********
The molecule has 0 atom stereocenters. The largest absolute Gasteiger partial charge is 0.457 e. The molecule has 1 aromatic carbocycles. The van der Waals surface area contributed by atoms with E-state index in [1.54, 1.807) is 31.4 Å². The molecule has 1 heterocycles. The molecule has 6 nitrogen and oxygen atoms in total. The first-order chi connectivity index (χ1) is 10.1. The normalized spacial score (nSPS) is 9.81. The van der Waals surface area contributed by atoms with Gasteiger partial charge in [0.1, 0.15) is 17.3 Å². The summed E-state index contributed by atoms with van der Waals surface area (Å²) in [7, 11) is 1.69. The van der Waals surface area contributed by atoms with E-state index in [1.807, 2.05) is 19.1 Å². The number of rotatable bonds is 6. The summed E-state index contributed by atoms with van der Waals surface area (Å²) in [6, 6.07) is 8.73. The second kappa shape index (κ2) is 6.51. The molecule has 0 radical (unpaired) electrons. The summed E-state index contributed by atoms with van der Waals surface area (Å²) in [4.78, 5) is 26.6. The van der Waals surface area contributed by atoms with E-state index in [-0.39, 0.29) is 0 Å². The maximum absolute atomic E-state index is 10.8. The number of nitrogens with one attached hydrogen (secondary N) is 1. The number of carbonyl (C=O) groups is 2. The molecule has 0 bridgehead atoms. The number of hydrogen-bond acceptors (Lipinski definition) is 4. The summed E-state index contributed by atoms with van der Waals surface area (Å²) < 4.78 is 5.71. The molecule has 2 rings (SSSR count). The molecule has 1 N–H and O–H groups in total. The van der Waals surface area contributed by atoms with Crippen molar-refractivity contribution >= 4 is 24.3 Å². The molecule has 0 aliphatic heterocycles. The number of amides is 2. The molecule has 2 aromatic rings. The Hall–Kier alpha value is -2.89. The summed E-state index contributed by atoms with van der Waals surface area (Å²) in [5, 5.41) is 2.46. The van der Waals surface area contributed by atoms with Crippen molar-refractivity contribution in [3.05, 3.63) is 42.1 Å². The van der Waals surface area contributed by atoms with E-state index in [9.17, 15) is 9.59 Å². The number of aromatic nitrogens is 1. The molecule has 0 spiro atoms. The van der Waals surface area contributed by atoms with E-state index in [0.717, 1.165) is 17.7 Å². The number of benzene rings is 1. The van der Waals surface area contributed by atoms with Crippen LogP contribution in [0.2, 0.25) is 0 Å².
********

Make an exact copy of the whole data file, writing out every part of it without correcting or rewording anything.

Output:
The molecule has 0 atom stereocenters. The largest absolute Gasteiger partial charge is 0.457 e. The molecule has 1 aromatic carbocycles. The van der Waals surface area contributed by atoms with E-state index in [1.54, 1.807) is 31.4 Å². The molecule has 1 heterocycles. The molecule has 6 nitrogen and oxygen atoms in total. The first-order chi connectivity index (χ1) is 10.1. The normalized spacial score (nSPS) is 9.81. The van der Waals surface area contributed by atoms with Gasteiger partial charge in [0.1, 0.15) is 17.3 Å². The summed E-state index contributed by atoms with van der Waals surface area (Å²) in [7, 11) is 1.69. The van der Waals surface area contributed by atoms with E-state index in [1.807, 2.05) is 19.1 Å². The number of rotatable bonds is 6. The summed E-state index contributed by atoms with van der Waals surface area (Å²) in [6, 6.07) is 8.73. The second kappa shape index (κ2) is 6.51. The molecule has 0 radical (unpaired) electrons. The summed E-state index contributed by atoms with van der Waals surface area (Å²) in [4.78, 5) is 26.6. The van der Waals surface area contributed by atoms with E-state index in [-0.39, 0.29) is 0 Å². The maximum absolute atomic E-state index is 10.8. The number of nitrogens with one attached hydrogen (secondary N) is 1. The number of carbonyl (C=O) groups is 2. The molecule has 0 bridgehead atoms. The number of hydrogen-bond acceptors (Lipinski definition) is 4. The summed E-state index contributed by atoms with van der Waals surface area (Å²) < 4.78 is 5.71. The molecule has 2 rings (SSSR count). The molecule has 1 N–H and O–H groups in total. The van der Waals surface area contributed by atoms with Crippen molar-refractivity contribution >= 4 is 24.3 Å². The molecule has 0 aliphatic heterocycles. The number of amides is 2. The molecule has 2 aromatic rings. The Hall–Kier alpha value is -2.89. The summed E-state index contributed by atoms with van der Waals surface area (Å²) in [5, 5.41) is 2.46. The van der Waals surface area contributed by atoms with Crippen molar-refractivity contribution in [3.05, 3.63) is 42.1 Å². The van der Waals surface area contributed by atoms with E-state index in [9.17, 15) is 9.59 Å². The number of aromatic nitrogens is 1. The molecule has 0 spiro atoms. The van der Waals surface area contributed by atoms with E-state index in [0.717, 1.165) is 17.7 Å². The number of benzene rings is 1. The van der Waals surface area contributed by atoms with Crippen LogP contribution in [0.2, 0.25) is 0 Å².